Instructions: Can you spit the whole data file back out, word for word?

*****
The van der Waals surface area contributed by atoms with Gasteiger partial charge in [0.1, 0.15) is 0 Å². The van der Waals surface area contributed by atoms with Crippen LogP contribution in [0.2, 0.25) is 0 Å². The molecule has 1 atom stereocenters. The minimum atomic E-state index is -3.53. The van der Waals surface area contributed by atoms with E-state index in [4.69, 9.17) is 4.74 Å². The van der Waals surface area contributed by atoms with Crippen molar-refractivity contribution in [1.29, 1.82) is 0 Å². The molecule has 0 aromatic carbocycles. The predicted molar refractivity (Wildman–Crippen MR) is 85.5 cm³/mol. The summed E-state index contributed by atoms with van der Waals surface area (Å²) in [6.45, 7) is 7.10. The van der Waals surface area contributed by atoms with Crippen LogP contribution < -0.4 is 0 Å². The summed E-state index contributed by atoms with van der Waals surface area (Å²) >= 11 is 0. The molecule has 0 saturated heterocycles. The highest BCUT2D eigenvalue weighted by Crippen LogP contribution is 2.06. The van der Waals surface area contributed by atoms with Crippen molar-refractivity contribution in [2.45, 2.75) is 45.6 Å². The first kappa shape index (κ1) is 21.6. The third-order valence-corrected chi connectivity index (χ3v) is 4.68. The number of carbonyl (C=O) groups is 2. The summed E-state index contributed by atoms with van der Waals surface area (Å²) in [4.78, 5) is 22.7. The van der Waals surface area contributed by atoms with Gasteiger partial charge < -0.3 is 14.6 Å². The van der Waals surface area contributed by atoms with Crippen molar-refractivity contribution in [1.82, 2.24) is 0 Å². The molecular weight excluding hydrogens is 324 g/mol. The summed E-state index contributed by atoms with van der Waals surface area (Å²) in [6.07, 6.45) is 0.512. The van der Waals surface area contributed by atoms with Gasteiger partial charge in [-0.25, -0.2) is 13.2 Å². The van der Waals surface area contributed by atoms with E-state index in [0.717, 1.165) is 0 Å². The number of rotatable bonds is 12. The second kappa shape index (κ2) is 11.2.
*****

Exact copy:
The van der Waals surface area contributed by atoms with Gasteiger partial charge in [0.1, 0.15) is 0 Å². The van der Waals surface area contributed by atoms with Crippen LogP contribution in [0.2, 0.25) is 0 Å². The molecule has 1 atom stereocenters. The minimum atomic E-state index is -3.53. The van der Waals surface area contributed by atoms with E-state index in [4.69, 9.17) is 4.74 Å². The van der Waals surface area contributed by atoms with Crippen molar-refractivity contribution in [1.29, 1.82) is 0 Å². The molecule has 0 aromatic carbocycles. The predicted molar refractivity (Wildman–Crippen MR) is 85.5 cm³/mol. The summed E-state index contributed by atoms with van der Waals surface area (Å²) in [6.45, 7) is 7.10. The van der Waals surface area contributed by atoms with Crippen LogP contribution < -0.4 is 0 Å². The summed E-state index contributed by atoms with van der Waals surface area (Å²) >= 11 is 0. The molecule has 0 saturated heterocycles. The highest BCUT2D eigenvalue weighted by Crippen LogP contribution is 2.06. The van der Waals surface area contributed by atoms with Crippen molar-refractivity contribution in [2.45, 2.75) is 45.6 Å². The first kappa shape index (κ1) is 21.6. The third-order valence-corrected chi connectivity index (χ3v) is 4.68. The number of carbonyl (C=O) groups is 2. The summed E-state index contributed by atoms with van der Waals surface area (Å²) in [4.78, 5) is 22.7. The van der Waals surface area contributed by atoms with Gasteiger partial charge < -0.3 is 14.6 Å². The van der Waals surface area contributed by atoms with Crippen molar-refractivity contribution in [1.82, 2.24) is 0 Å². The molecular weight excluding hydrogens is 324 g/mol. The summed E-state index contributed by atoms with van der Waals surface area (Å²) in [6.07, 6.45) is 0.512. The van der Waals surface area contributed by atoms with Gasteiger partial charge in [-0.25, -0.2) is 13.2 Å². The van der Waals surface area contributed by atoms with E-state index in [0.717, 1.165) is 0 Å². The number of rotatable bonds is 12. The second kappa shape index (κ2) is 11.2.